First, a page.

UX Designer Career Path: Junior to Lead
UX is a very diverse field to work in. With people proficient in UX research, design, and many others, there are a lot of routes you can take on your UX design career path. But which one should you take? And how do you figure out where on this path you are now? Let’s see if we can find that out together.
In this article, we’ll look at how to determine your current position on a typical UX career path and what your next step might be. There are two ways of looking at that question, and we’ll tackle both.
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The UX designer career path
Your career path as a UX designer can move horizontally and vertically. That vertical direction is your experience and starts at an entry-level role. However, you can go as far as a director-level designer. In addition to the vertical direction, you also have the horizontal direction. This is your expertise as a designer.
Looking at your design career like that can help you become a T-shaped designer. And to help you make that happen, we’ll discuss some of the levels you’ll encounter in both directions.
The vertical UX design career path
You first have to determine your current position before we can look at the different vertical career levels you can achieve as a UX designer. So let’s do that now.
To figure out your current position, it is best to look at your current job. Do you currently have one? If so, that might be your current career level.
After working in that job for a few years, it is time for you to move up. However, if you’re looking for your first job in UX, you’ll most likely get a job as an entry-level (or junior) designer.
Junior-level roles, also known as entry-level roles, are the jobs you can get after you graduate school or a UX bootcamp.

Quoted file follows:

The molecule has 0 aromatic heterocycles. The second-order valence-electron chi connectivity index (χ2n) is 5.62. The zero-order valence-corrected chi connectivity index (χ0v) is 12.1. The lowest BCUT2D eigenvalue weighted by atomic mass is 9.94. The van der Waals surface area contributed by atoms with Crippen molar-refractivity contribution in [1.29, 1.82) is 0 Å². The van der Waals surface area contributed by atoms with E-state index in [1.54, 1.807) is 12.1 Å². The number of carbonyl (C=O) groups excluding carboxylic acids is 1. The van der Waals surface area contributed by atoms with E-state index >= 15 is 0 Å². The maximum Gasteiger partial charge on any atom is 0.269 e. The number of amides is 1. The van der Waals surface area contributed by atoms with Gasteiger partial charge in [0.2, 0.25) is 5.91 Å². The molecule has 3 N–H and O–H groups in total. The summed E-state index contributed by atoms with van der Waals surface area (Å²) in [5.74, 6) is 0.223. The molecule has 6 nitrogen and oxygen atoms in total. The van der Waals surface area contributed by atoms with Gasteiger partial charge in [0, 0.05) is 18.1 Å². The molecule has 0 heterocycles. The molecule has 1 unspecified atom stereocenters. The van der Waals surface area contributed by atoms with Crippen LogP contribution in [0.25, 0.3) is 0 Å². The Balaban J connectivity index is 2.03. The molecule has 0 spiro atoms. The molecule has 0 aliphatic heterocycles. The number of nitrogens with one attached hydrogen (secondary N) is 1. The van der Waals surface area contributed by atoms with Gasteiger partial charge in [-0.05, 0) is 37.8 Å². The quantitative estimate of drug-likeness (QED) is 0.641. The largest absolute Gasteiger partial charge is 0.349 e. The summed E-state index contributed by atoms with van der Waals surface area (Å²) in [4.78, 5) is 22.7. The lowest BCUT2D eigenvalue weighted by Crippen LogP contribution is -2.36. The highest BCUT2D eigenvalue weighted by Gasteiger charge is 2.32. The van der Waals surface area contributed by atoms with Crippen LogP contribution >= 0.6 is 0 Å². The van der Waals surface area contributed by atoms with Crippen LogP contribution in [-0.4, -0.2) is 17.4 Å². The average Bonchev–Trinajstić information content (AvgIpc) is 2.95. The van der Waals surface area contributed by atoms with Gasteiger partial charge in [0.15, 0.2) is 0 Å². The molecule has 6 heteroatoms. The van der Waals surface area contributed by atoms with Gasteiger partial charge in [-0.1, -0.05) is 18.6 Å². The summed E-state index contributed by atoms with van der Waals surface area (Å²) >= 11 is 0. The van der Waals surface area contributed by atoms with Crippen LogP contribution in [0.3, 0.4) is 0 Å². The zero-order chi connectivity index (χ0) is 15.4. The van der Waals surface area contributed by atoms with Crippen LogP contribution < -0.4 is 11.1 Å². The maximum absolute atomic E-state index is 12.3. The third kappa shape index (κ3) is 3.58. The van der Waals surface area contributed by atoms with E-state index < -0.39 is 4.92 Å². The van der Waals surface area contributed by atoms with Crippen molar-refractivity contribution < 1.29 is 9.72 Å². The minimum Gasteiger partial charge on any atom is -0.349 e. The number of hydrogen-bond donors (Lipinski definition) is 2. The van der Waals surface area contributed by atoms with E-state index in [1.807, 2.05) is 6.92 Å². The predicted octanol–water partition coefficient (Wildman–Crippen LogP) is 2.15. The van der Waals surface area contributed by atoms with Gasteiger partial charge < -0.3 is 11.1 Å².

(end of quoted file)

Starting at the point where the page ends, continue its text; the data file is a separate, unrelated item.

At the job, you’re most likely to work as part of a team. This team has a few developers on board and a senior or lead designer who can be a UX mentor for you.
You’re not expected to do any of the office politics that a more senior designer has to deal with. Instead, you can focus on the actual UI and UX design work. This includes designing prototypes and wireframes, for example.
After one or two years on the job, you can grow to a mid-level UX design role. This role is in between the junior and senior level design roles.
As a mid-level designer, you need less support from a senior designer and can do more work yourself. As a result, your responsibilities grow, but you’re unlikely to be involved in politics or high-level decision-making.
If you’re the first designer at a startup, you could do this as a mid-level designer. In that case, you can grow into your role just as the startup grows. Then, once the startup goes to the next level, you can grow into a more senior role together.
Most UX design career paths take you to a senior role after two to four years on the job. It depends on how you develop yourself, but also on your goals and what the company you work for has in mind for your role.
Some government agencies only have a set number of senior roles available, for example. The only way for you to move into a senior position is if someone else moves up another level or leaves the agency.
Senior-level UX designers are capable of doing a complete design project without supervision. It is the main thing you need to do if you want to move from junior to senior UX roles.
The final stage of your vertical UX design career path is that of the lead designer. Once you get here, you can be a design lead or even a head of design at a director level.
The latter is more common at large corporations where you have a board of directors and multiple large design teams. Someone needs to be responsible for those design teams; that could be you at the director level.
To become a design lead, you need to be able to mentor junior designers, handle office politics, and have strong stakeholder management skills. For this role, most companies ask you for over five years of working experience. Some even ask you for leadership experience in addition to your design experience.
The horizontal UX design career path